We will raise awareness of AMR through prevention and stewardship campaigns among all relevant stakeholders – general population, health professionals, researchers, institutions, government and private sector, as part of a balanced approach to addressing the five objectives of the WHO Global Action Plan on AMR.
27. We recognize that infection prevention and control, sanitation and vaccination, need to be prioritized across health systems to prevent the emergence and to contain the spread of AMR. Therefore, we will take immediate action to strengthen infection prevention and control measures in order to improve patient safety and we will promote domestic and international participation of healthcare facilities in the global “Save Lives: Clean Your Hands” campaign of WHO. Furthermore, we will continue to support action to promote immunization and strengthen water, sanitation and hygiene provisions and promote awareness campaigns such as the World Antibiotic Awareness Week.
28. The prudent use of antimicrobials in both human and animal health is of utmost importance to preserve the effectiveness of existing and new antibiotics for as long as possible. Medical examinations and the use of appropriate diagnostics support the prudent use of antimicrobials. We will raise awareness about the seriousness of AMR and of the negative consequences of inappropriate use of antimicrobials among both the general public and health professionals. We commit to participate in the development of the WHO Global Framework for Development and Stewardship to combat Antimicrobial Resistance. We will promote the development and support the implementation of antimicrobial stewardship programs to reduce inappropriate antibiotic consumption by humans within our countries and the requirement that treatment with antibiotics must be prescribed and dispensed by domestically certified health professionals. We support improving responsible antibiotic prescription practices in humans and promote access to antimicrobials as needed under appropriate medical supervision. We will foster the reduction of the inappropriate use of antibiotics through education, training of health professionals and the use of appropriate diagnostic tools.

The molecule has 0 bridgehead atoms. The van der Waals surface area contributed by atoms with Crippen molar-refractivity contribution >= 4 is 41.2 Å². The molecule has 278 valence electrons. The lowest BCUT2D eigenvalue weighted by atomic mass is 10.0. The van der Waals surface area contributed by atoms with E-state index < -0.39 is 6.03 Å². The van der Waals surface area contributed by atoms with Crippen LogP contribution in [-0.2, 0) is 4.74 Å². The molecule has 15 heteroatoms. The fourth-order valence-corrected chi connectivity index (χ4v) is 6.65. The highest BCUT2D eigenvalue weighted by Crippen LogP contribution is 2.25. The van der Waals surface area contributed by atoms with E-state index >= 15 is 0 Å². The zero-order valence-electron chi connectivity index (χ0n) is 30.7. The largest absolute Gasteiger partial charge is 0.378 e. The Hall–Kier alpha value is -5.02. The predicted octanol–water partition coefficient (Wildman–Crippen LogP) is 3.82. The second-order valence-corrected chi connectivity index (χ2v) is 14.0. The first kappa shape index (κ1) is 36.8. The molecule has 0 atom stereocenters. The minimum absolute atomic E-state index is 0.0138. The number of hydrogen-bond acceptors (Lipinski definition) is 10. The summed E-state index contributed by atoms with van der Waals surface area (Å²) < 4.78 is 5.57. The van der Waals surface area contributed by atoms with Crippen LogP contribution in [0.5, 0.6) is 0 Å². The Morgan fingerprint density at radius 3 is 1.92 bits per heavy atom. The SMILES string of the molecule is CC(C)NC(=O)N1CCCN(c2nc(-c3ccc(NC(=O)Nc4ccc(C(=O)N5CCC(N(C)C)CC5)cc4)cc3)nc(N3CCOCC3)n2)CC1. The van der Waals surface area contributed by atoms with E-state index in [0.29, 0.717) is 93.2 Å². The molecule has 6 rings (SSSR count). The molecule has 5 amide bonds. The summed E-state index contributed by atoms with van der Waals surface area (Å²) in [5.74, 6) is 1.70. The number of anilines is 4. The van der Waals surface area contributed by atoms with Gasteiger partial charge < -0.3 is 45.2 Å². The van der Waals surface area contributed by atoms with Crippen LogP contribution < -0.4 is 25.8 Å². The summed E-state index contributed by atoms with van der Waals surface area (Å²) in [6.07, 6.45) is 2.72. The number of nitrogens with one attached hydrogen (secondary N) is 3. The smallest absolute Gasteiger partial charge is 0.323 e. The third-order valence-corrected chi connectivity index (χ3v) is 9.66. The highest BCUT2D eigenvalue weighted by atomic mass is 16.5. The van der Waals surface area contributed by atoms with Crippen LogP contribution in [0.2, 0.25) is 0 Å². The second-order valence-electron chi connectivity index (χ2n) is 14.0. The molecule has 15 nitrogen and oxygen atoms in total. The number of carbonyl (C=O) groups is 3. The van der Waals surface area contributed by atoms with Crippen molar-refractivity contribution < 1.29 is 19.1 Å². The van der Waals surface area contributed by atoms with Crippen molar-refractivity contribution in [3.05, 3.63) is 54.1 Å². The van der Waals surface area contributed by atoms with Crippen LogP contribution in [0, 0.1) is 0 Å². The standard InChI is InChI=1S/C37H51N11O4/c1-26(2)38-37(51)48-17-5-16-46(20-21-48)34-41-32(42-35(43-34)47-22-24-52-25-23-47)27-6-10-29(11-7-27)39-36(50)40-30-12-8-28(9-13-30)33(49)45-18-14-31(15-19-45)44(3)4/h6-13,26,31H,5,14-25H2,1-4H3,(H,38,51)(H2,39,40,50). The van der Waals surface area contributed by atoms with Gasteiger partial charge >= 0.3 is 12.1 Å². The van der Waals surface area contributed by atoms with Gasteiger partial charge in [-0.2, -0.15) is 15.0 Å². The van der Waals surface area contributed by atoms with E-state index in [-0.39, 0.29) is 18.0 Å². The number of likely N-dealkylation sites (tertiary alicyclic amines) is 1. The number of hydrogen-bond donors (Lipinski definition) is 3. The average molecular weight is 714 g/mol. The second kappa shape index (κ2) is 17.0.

29. We commit to strengthen the One Health approach within the G20, while fully respecting the specific mandates of the WHO, OIE and FAO. We will support and facilitate the regular exchange of evidence and science-based knowledge in the field of human and animal health, agriculture and the environment. We welcome Germany’s proposal to host the first expert meeting of public health and veterinary public health experts of the G20 in autumn 2017. We welcome and look forward to continuing our exchanges through regular meetings, in order to consolidate our network. In this context, we congratulate the G20 Agriculture Ministers on their Declaration in Berlin this year and welcome their efforts to contain the emergence and spread of antimicrobial resistance in line with the One Health approach. We will encourage and support them to ensure the implementation of the AMR actions in the G20 Agriculture Ministers’ Declaration and Action Plan. We will engage our environmental counterparts to address effectively the issue of antimicrobials in the environment.